Three Against the Wilderness

Easy Collier’s great grandmother and the Chilcotin War

Posted in Uncategorized by stewartjc on March 27, 2018

When Eric Collier met his wife-to-be, he also encountered her 97-year-old grandmother, a native Indian whom he calls Lala in the book. He says it was she who inspired them to ‘give Meldrum Creek back to the beavers’, with her stories of a time (before the white man came) when the area was rich with wildlife, sustained by the water retained by beaver dams.

Veasy Collier’s great-grandmother (whom he knows as Chesahatna or Nancy Swanson) was a member of the Chilcotin (Tsilhqot’in) nation, who gave their name to a large area of British Columbia.


First Nations chiefs, 1867 (Engraving) Photo: Archives Canada

Veasy Collier talked about his great-grandmother and tells a story of her part in a history which is still raw today – the Chilcotin War and the hanging of five chiefs in 1864.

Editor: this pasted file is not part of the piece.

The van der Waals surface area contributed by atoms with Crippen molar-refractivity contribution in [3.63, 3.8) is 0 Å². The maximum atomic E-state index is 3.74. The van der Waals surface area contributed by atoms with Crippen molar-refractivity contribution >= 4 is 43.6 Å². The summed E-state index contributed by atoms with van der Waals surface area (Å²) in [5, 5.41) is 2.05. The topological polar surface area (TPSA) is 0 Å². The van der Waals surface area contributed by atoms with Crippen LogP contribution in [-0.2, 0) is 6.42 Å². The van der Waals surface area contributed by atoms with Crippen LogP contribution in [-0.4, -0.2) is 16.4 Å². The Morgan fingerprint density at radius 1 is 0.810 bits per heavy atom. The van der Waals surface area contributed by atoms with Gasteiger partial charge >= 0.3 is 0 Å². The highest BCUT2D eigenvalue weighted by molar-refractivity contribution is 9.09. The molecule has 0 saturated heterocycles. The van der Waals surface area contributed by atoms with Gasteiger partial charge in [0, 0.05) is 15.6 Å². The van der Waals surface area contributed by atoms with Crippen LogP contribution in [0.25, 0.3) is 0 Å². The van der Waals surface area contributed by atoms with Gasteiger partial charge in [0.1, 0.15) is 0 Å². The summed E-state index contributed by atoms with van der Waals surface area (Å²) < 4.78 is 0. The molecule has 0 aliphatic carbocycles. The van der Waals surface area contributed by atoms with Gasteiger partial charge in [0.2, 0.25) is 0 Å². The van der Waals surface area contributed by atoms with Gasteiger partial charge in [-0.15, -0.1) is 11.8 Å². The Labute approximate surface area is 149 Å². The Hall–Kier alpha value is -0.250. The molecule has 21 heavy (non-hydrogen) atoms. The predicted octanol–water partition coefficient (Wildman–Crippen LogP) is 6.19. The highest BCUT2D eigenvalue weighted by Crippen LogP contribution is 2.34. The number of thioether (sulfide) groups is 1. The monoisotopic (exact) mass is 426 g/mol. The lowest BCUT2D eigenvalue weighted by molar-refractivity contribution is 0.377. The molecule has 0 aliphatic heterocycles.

[Click on the ‘play’ arrow to hear the interview clip below.]

The Tsilhqot’in First Nation commemorate the execution of the five chiefs on Lhats’as?in Memorial Day (October 26). This war song was recorded at the event held at Riske Creek in 2006.

In March 2018, Canada’s Prime Minister Justin Trudeau apologised and spoke of his ‘great regret’ for the hanging got the Tsilhqotin chiefs. “We honour and recognise six Tsilhqot’in chiefs – men who were treated and tried as criminals in an era where both the colonial government and the legal process did not respect the inherent rights of the Tsilhqot’in people,” he said.

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